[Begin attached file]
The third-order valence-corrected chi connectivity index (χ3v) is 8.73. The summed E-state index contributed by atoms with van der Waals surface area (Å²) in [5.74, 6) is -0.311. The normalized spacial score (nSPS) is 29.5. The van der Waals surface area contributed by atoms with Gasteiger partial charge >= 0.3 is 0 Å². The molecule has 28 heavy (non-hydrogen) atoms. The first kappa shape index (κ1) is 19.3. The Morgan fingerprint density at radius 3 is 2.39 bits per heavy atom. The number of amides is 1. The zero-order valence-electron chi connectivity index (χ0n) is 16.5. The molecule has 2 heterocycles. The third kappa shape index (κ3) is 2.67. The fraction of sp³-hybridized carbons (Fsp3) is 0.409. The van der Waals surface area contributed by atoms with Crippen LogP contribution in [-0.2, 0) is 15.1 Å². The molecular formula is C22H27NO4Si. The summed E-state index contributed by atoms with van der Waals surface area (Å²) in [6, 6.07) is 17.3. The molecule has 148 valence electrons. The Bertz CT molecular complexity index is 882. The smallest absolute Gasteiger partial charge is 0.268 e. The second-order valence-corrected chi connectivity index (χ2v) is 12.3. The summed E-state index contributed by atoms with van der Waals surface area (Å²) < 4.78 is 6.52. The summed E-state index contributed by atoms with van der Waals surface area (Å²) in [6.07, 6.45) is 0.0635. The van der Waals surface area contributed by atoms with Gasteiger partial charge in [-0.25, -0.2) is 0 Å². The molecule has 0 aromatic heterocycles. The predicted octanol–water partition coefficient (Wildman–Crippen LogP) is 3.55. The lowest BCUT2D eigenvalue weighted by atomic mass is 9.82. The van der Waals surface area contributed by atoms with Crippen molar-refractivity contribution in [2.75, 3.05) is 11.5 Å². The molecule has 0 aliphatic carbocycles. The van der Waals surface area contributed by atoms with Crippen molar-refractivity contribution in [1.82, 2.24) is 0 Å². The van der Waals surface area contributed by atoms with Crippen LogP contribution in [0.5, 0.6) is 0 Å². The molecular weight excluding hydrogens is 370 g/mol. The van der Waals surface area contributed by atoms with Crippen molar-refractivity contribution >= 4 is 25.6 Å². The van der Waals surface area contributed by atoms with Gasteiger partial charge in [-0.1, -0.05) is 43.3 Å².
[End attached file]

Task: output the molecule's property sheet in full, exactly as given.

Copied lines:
The third-order valence-corrected chi connectivity index (χ3v) is 8.73. The summed E-state index contributed by atoms with van der Waals surface area (Å²) in [5.74, 6) is -0.311. The normalized spacial score (nSPS) is 29.5. The van der Waals surface area contributed by atoms with Gasteiger partial charge >= 0.3 is 0 Å². The molecule has 28 heavy (non-hydrogen) atoms. The first kappa shape index (κ1) is 19.3. The Morgan fingerprint density at radius 3 is 2.39 bits per heavy atom. The number of amides is 1. The zero-order valence-electron chi connectivity index (χ0n) is 16.5. The molecule has 2 heterocycles. The third kappa shape index (κ3) is 2.67. The fraction of sp³-hybridized carbons (Fsp3) is 0.409. The van der Waals surface area contributed by atoms with Crippen LogP contribution in [-0.2, 0) is 15.1 Å². The molecular formula is C22H27NO4Si. The summed E-state index contributed by atoms with van der Waals surface area (Å²) in [6, 6.07) is 17.3. The molecule has 148 valence electrons. The Bertz CT molecular complexity index is 882. The smallest absolute Gasteiger partial charge is 0.268 e. The second-order valence-corrected chi connectivity index (χ2v) is 12.3. The summed E-state index contributed by atoms with van der Waals surface area (Å²) < 4.78 is 6.52. The summed E-state index contributed by atoms with van der Waals surface area (Å²) in [6.07, 6.45) is 0.0635. The van der Waals surface area contributed by atoms with Gasteiger partial charge in [-0.25, -0.2) is 0 Å². The molecule has 0 aromatic heterocycles. The predicted octanol–water partition coefficient (Wildman–Crippen LogP) is 3.55. The lowest BCUT2D eigenvalue weighted by atomic mass is 9.82. The van der Waals surface area contributed by atoms with Crippen molar-refractivity contribution in [2.75, 3.05) is 11.5 Å². The molecule has 0 aliphatic carbocycles. The van der Waals surface area contributed by atoms with Crippen molar-refractivity contribution in [1.82, 2.24) is 0 Å². The van der Waals surface area contributed by atoms with Crippen LogP contribution in [0.5, 0.6) is 0 Å². The molecular weight excluding hydrogens is 370 g/mol. The van der Waals surface area contributed by atoms with Crippen molar-refractivity contribution >= 4 is 25.6 Å². The van der Waals surface area contributed by atoms with Gasteiger partial charge in [-0.1, -0.05) is 43.3 Å².